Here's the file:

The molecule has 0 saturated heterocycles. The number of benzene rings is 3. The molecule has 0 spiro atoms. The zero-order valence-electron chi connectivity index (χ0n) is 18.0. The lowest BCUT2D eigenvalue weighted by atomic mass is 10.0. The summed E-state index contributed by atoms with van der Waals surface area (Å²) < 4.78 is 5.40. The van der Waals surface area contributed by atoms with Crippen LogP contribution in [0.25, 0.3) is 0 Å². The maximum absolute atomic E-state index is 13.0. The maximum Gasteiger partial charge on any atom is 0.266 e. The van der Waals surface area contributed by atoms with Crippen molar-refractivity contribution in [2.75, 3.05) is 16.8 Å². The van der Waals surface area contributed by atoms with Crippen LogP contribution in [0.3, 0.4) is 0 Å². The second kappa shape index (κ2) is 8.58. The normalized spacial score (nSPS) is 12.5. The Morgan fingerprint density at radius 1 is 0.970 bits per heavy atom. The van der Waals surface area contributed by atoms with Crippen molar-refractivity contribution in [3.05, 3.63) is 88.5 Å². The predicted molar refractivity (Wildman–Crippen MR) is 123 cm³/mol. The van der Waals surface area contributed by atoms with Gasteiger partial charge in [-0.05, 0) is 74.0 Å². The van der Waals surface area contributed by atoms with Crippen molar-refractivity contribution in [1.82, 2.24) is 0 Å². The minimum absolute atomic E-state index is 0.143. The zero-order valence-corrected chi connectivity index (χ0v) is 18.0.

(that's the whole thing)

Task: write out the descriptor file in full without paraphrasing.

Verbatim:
The molecule has 0 saturated heterocycles. The number of benzene rings is 3. The molecule has 0 spiro atoms. The zero-order valence-electron chi connectivity index (χ0n) is 18.0. The lowest BCUT2D eigenvalue weighted by atomic mass is 10.0. The summed E-state index contributed by atoms with van der Waals surface area (Å²) < 4.78 is 5.40. The van der Waals surface area contributed by atoms with Crippen LogP contribution in [0.25, 0.3) is 0 Å². The maximum absolute atomic E-state index is 13.0. The maximum Gasteiger partial charge on any atom is 0.266 e. The van der Waals surface area contributed by atoms with Crippen molar-refractivity contribution in [2.75, 3.05) is 16.8 Å². The van der Waals surface area contributed by atoms with Crippen LogP contribution in [0.3, 0.4) is 0 Å². The second kappa shape index (κ2) is 8.58. The normalized spacial score (nSPS) is 12.5. The Morgan fingerprint density at radius 1 is 0.970 bits per heavy atom. The van der Waals surface area contributed by atoms with Crippen molar-refractivity contribution in [3.05, 3.63) is 88.5 Å². The predicted molar refractivity (Wildman–Crippen MR) is 123 cm³/mol. The van der Waals surface area contributed by atoms with Gasteiger partial charge in [-0.05, 0) is 74.0 Å². The van der Waals surface area contributed by atoms with Crippen molar-refractivity contribution in [1.82, 2.24) is 0 Å². The minimum absolute atomic E-state index is 0.143. The zero-order valence-corrected chi connectivity index (χ0v) is 18.0.